0

City Council approves short-term contract for Sunnyside Community Center operations

photo

Israel Manzo tells the Sunnyside City Council he plays basketball at the Sunnyside Community Center. He said the activity provides him a sense of being "like a big brother to the younger kids there."

Once again, the citizens of Sunnyside showed up in full force for a city council meeting to support the Sunnyside Community Center operations.

It was standing room only last night (Monday), and after having heard from those willing to speak on behalf of keeping the community center open, the Sunnyside City Council authorized City Manager Mark Gervasi to sign a short-term contract with Sunnyside's Promise. The contract will provide the organization funding necessary to keep the center open until the council can devise a long-term solution.

Gervasi told the council his advice was to ink a short-term agreement or the center would not be open to the community today (Tuesday).

He said the VISTA volunteer, Celeste Goulding, will no longer be able to oversee the operations of the community center. However, Gervasi will work with Sunnyside's Promise to keep the center open to serve the community's needs.

That should bring some relief to those who were at the council meeting to voice their concerns about the center closing.

Many said they see the community center as a safe place for Sunnyside's youth to go when not in school. They told the council the center serves to help in gang prevention and intervention efforts.

Julia Hart, director of Lower Valley Crisis and Support Services, told the council, "Since the closure of the Sunnyside Parks and Recreation Department I feel there has been a rise in gang activity...I know we have to deal with incidents when they occur, but we have to provide kids with a safe place to go."

She pointed out the community center was built with that purpose in mind.

Pastor Larry Mays of Sunnyside's Seventh-Day Adventist Church voiced his concerns, too. As the vice chair of Sunnyside's Promise, he said he has had the opportunity to see how the programs and efforts of the organization have affected the youth taking advantage of opportunities provided to them.

"I heard a rumor that Sunnyside's Promise is just babysitting a bunch of kids, but that's not what it's about," he said.

Mays told the council he visited the community center and asked those playing there if they felt they were being babysat. All answered him, telling him they were just having fun, playing. "What I saw was the older (basketball) players mentoring the younger kids, developing sportsmanship," Mays said.

There were about 20 people who spoke to the council. Some told the council the decision to fund the community center operations should not be in contrast to the decision to fund gang suppression efforts.

They told the council gang intervention, prevention and suppression are all equally important in the fight against crimes afflicting the community.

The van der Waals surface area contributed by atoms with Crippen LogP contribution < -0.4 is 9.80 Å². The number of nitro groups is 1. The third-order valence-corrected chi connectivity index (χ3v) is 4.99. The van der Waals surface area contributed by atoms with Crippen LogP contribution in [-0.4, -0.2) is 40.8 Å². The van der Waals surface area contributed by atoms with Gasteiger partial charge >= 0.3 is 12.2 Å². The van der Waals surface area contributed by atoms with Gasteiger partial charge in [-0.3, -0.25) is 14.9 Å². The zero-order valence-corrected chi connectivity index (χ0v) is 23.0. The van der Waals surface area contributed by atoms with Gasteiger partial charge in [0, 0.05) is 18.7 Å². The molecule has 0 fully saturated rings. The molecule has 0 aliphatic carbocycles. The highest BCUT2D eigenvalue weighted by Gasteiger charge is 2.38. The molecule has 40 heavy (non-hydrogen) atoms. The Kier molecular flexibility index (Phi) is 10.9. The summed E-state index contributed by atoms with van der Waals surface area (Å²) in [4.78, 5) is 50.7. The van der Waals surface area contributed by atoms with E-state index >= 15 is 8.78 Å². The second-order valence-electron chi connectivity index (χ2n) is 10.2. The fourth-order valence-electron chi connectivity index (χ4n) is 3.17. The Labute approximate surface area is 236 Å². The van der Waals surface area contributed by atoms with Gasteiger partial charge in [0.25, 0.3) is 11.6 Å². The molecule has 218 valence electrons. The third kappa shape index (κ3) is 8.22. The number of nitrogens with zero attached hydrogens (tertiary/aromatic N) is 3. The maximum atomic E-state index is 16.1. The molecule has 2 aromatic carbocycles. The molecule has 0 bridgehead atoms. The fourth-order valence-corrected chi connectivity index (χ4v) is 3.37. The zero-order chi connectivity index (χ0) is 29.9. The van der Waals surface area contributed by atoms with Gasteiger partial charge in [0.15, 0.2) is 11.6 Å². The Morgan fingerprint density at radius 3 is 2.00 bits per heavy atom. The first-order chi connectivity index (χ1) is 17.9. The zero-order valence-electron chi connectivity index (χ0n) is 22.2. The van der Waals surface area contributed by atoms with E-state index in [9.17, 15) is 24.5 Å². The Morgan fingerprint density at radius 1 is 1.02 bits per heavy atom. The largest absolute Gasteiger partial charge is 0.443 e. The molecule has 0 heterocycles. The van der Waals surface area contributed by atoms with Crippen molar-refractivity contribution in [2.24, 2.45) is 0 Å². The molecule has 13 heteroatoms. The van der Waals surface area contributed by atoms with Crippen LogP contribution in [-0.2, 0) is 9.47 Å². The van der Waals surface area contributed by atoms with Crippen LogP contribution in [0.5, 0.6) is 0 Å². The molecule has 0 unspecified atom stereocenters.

"The Sunnyside Community Center is a place where we can hang out and be ourselves," said Luis Manzo, stating community members often stereotype youngsters in the community as gang members. The youngster said it isn't safe to be on the streets because of the stereotypes.

Jesus Torres told the council the community center gives youth in Sunnyside the opportunity to make better choices. He said he has grown up in a neighborhood where gangs are commonplace, but he wants to "do something good," not worrying about being shot at.

Dr. Jim Stevens took to the podium and said, "It's encouraging to see the number of people at this meeting."

He said the obvious concern citizens have regarding gang violence bolsters him.

"Unfortunately the community center can't be all things to all people," said Stevens.

He outlined the business of gangs and said the council's job is to unite the community in an effort to combat criminal gang activity. "I don't know where the division between the police and Sunnyside's Promise came from...the police need all the help they can get," said Stevens, stating he believes the community has to work to support both the Sunnyside police efforts and the gang prevention efforts.

Dave Hinojosa, a caseworker funded by a Juvenile Rehabilitation Administration grant said, "We are all fighting the same war...we have to attack the gang problem from all sides."

The authorization of a short-term contract with Sunnyside's Promise to operate the community center was provided to Gervasi by unanimous consent.

The council has yet to decide how to further fund the operations of the Sunnyside Community Center, however.

Comments

Comments are subject to moderator review and may not appear immediately on the site.

Please read our commenting policy before posting.

Any comment violating the site's commenting guidelines will be removed and the user could be banned from the site.

Use the comment form below to begin a discussion about this content.

Sign in to comment